Skip to Content

People Who Said No (book)


Found in: langaage arts & literature, social studies, 3-5, 6-8, 9-12

People Who Said No: Courage Against Oppression (2012) by Laura Scandiffio.

In People Who Said No, Laura Scandiffio profiles individuals and groups who defied injustice for grade 5-8 social studies students. Seven chapters cover The White Rose, Rosa Parks, Andrei Sakharov, Helen Suzman, Oscar Romero, Aung San Suu Kyi, and the Uprising in Egypt. Some names are familiar. Others, like The White Rose, may not be. You may find People Who Said No: Courage Against Oppression FREE at your local library or for sale at Amazon.com.

The White Rose was a non-violent group of students and a philosophy professor at the University of Munich who wrote, printed, and distributed leaflets that called for active resistance to Hitler and the Nazi Party from June 1942 until February 1943. Hans and Sophie Scholl are probably the two best-known members. Both were executed for treason, as were others in the group.

Two other books about The White Rose that are suited for high school history or German language students are The White Rose: Munich, 1942-1943 (1983) by Inge Scholl, a sister of Hans and Sophie, and A Noble Treason: The Story of Sophie Scholl and the White Rose Revolt Against Hitler (2012) by Richard Hanser. Inge Scholl’s book includes the text of all the White Rose leaflets and related documents.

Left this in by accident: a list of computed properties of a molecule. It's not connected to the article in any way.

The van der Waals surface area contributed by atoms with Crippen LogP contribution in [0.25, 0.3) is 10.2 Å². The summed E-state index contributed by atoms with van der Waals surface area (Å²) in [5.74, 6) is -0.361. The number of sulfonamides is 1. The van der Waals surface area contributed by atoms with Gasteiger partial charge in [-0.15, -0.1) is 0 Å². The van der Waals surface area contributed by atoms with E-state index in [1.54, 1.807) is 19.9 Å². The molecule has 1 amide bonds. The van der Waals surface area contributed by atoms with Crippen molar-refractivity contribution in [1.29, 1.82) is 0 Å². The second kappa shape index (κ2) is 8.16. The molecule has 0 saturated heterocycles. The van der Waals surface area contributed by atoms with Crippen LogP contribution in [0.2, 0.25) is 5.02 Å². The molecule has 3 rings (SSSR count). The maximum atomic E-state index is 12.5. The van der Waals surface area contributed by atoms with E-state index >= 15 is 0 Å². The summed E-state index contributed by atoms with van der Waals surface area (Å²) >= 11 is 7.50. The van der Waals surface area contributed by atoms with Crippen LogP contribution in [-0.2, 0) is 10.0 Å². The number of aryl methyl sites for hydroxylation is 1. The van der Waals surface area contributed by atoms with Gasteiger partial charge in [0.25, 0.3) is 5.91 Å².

High school history teachers may choose to use all or part of Sophie Scholl - The Final Days (2005) (1:55:50), a DVD that covers the last five days of the principal members of The White Rose. The movie is in German with English subtitles.

A lesson to support study of the movement is The White Rose, for grades 6-12, combines social studies and art as students design a leaflet of protest using the Scholls' "Leaflets of the White Rose" as a model. On the lesson plan, he link to the White Rose images is broken, but Photos: The White Rose is active.

The White Rose and the others featured in People Who Said No: Courage Against Oppression practiced civil disobedience. Henry David Thoreau’s influential 1849 essay “Civil Disobedience” influenced Gandhi and Martin Luther King, Jr. The text of “Civil Disobedience” is available from the University of Virginia.

In Calculated Acts: Civil Disobedience and Social Change, students in grades 7-9 explore civil disobedience as a tool for social change. Support materials and standards are included.

Teaching Critical Thinking: The Believing Game & the Doubting Game asks high school students to make a systematic, disciplined effort to believe a point of view no matter how unfamiliar or ridiculous and then to doubt a point of view no matter how familiar and reasonable.

RATE THIS ARTICLE

Average User Rating (0 users)

3 stars
of 5.

Your Rating

Advertisement

Advertisement